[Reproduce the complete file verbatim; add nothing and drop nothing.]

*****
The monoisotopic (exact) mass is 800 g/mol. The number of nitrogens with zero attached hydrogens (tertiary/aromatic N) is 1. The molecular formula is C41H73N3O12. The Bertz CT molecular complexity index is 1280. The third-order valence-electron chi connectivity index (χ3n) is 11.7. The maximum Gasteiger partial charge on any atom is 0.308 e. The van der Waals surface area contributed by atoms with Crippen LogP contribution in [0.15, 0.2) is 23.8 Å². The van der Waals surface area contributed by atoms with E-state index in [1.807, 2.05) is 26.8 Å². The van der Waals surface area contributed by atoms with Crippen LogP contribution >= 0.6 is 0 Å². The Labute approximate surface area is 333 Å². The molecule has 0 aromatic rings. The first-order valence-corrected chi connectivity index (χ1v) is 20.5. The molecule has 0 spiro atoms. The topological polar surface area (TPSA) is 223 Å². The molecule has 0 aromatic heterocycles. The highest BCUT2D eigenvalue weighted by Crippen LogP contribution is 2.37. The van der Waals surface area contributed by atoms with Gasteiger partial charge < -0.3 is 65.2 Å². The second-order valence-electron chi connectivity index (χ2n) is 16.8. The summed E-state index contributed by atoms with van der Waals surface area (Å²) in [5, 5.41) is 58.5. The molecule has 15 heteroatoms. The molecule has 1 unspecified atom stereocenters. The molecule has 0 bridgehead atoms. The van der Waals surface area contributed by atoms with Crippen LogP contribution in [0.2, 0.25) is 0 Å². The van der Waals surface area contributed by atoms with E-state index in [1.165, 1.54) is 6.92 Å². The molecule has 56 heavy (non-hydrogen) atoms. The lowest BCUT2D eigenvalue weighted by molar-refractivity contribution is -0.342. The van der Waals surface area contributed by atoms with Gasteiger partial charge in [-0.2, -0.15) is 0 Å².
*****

The monoisotopic (exact) mass is 800 g/mol. The number of nitrogens with zero attached hydrogens (tertiary/aromatic N) is 1. The molecular formula is C41H73N3O12. The Bertz CT molecular complexity index is 1280. The third-order valence-electron chi connectivity index (χ3n) is 11.7. The maximum Gasteiger partial charge on any atom is 0.308 e. The van der Waals surface area contributed by atoms with Crippen LogP contribution in [0.15, 0.2) is 23.8 Å². The van der Waals surface area contributed by atoms with E-state index in [1.807, 2.05) is 26.8 Å². The van der Waals surface area contributed by atoms with Crippen LogP contribution >= 0.6 is 0 Å². The Labute approximate surface area is 333 Å². The molecule has 0 aromatic rings. The first-order valence-corrected chi connectivity index (χ1v) is 20.5. The molecule has 0 spiro atoms. The topological polar surface area (TPSA) is 223 Å². The molecule has 0 aromatic heterocycles. The highest BCUT2D eigenvalue weighted by Crippen LogP contribution is 2.37. The van der Waals surface area contributed by atoms with Gasteiger partial charge < -0.3 is 65.2 Å². The second-order valence-electron chi connectivity index (χ2n) is 16.8. The summed E-state index contributed by atoms with van der Waals surface area (Å²) in [5, 5.41) is 58.5. The molecule has 15 heteroatoms. The molecule has 1 unspecified atom stereocenters. The molecule has 0 bridgehead atoms. The van der Waals surface area contributed by atoms with Crippen LogP contribution in [0.2, 0.25) is 0 Å². The van der Waals surface area contributed by atoms with E-state index in [1.165, 1.54) is 6.92 Å². The molecule has 56 heavy (non-hydrogen) atoms. The lowest BCUT2D eigenvalue weighted by molar-refractivity contribution is -0.342. The van der Waals surface area contributed by atoms with Gasteiger partial charge in [-0.2, -0.15) is 0 Å².